Did You Know…

Corn (Zea mays, AKA maize) is a grass that was developed from the teosinte plant starting about 9000 years ago in Southwestern Mexico.   Cultivation spread widely throughout the Americas and later the Spanish brought corn to Europe and beyond.  More corn by weight is produced worldwide than any other grain.  Nutritionally, corn is a good source of fiber, folate, thiamin, vitamin C and carotenoids.  Corn is one of the few crops that we consume both as a vegetable and as a grain.

Types of Corn

There are 5 major types of “field corn” that are grown to full maturity – Dent, Flint (AKA Indian Corn), Pod, Flour and Popcorn. Most are yellow or white except for the multicolored flint corn.  This corn is primarily used for animal feed, fuel ethanol and sweeteners.  Smaller amounts are turned into flour, distilled spirits, cereal and non-consumable textiles and chemicals.

Sweet corn is the type we most often eat as a vegetable like corn on the cob or creamed corn.  These varieties have a higher sugar content and are harvested while immature and tender.  Sweet corn types are also classified as to the genetics that give them their sweetness – standard, super sweet, sugar-enhanced or some combination of the three.  Sweet corn can be yellow, white, or bicolor.

When to Plant

Corn is a warm season crop direct seeded after all danger of frost in the Spring.  Field corn is left to stand until fully mature and the plants begin to wilt.  Sweet corn, especially the super sweet varieties, are usually planted a couple of weeks later than field corn so the soil is a bit warmer.  A second crop of corn can often be planted in late summer for a fall harvest.  Corn is a heavy feeder and will produce best in a rich, well fertilized soil.  As a grass, corn can withstand some dry conditions but will produce best with even watering.

Harvest and Storage

Field corn ears are taken off the plant when completely mature and dry.  Ears can be stored on the cob or “shelled” – removing the kernels from the cob.  Store field corn in a dark dry location protected from insects and other hungry critters. Sweet corn is best harvested right before consumption as the sugars begin to convert to starch quickly after picking.  For storage, whole sweet corn can be frozen, or corn kernels can be frozen, canned or pickled.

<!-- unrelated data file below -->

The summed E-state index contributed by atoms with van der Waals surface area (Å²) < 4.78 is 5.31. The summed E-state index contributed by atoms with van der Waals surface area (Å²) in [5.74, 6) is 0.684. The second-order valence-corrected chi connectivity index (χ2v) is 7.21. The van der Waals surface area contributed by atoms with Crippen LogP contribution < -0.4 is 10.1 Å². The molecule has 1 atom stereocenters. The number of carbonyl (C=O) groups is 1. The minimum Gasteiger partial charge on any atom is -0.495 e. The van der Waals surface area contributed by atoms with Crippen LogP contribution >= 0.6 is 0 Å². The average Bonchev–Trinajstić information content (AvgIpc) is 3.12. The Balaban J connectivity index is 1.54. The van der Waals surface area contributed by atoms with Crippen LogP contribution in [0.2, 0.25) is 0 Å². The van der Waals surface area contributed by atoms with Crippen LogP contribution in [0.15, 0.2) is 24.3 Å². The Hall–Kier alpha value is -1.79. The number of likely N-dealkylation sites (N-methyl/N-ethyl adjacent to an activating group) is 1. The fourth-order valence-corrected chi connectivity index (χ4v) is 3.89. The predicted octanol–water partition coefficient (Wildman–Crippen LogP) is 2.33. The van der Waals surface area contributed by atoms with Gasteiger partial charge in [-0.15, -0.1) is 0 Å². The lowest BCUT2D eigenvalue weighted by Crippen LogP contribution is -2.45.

Michael Vidrine

Brazos Valley Gardener, Orchardist, Apiarist and Instructor


Street Corn Salad

Prep Time 15 minutes
Total Time 15 minutes
Servings 4


  • 1 bunch Romaine cut into shreds
  • 2 ears corn shucked and silk removed
  • 1/2 cup cotija cheese crumbled
  • 1/4 cup red onion chopped
  • 1-2 avocados sliced or diced
  • crushed tortilla chips for garnish
  • 1 recipe Cilantro Lime Dressing


  • Option 1 for corn prep: Preheat your grill to medium-high heat. Then place the corn cobs directly on the grill and cook for 10-12 minutes (or until grill marks form) turning occasionally. Transfer the corn to a tray to cool then cut off the kernels.
  • Option 2 for corn prep: Bring a large pot of water to a boil on the stove. Once boiling, add your corn cobs. Then cover the pot and boil for 1-2 minutes. Transfer the corn to a tray to cool then cut off the kernels.
  • Add your cooked corn kernels, cotija cheese, red onion, and avocado to your Romaine in a medium bowl and toss with your desired amount of dressing.
  • Sprinkle crushed tortilla chips over the top and serve immediately.


RECIPE BY: Ezekiel Reissig

Cilantro Lime Dressing

Prep Time 10 minutes
Total Time 4 hours 10 minutes
Servings 10


  • 1 cup mayonnaise
  • 1/4 cup buttermilk
  • 1/2 cup dry Riesling
  • 1 packet ranch seasoning mix
  • 2 tomatillos husks removed and cut in half
  • 1 bunch fresh cilantro roughly chopped
  • 1 jalapeño seeds removed for mild heat, roughly chopped
  • 1 tbsp fresh lime juice about ½ of a lime
  • 2 cloves garlic


  • Add ingredients into the blender, in order as listed above. Blend on high for at least 1 minute, or until everything is combined and blended smoothly. Add more jalapeno until desired heat element and salt to taste.
  • Pour into a covered container and refrigerate for at least 4 hours before serving.


RECIPE BY: Ezekiel Reissig


Wine Pairings for Dishes with Corn

as recommended by Karen Bonarrigo & Merrill Bonarrigo

  • Sweet corn has a natural sweetness in flavor with a big texture from its starch. Corn on the Cob freshly harvested has less starch than if it is stored. Fresh corn will taste lighter and sweeter so think about lighter weight white wines like Messina UnOaked Chardonnay.
  • Corn is an easy starch addition to any meal and its texture creates a silkiness in the finish that makes a nice complement to tannic wines. As the starch increases in the corn, it creates a heavier flavor weight and can pair with heavier whites and reds.
  • Corn Chowder offers a more complex and creamy starch that can accompany beef, chicken, veal or turkey. The texture is velvety and the flavor rich. Here the spices you choose to use will determine the wine best suited to the dish.
  • In the Culinary View’s Vintage House Corn Chowder, we use a little jalapeno (heat) and Cumin (earthy and savory). These are both bold flavors which create a heavier weight wine.

Recommended wines:

Merrill and Karen Bonarrigo, Wine and Food Pairing experts at Messina Hof Wine Cellars, Inc.

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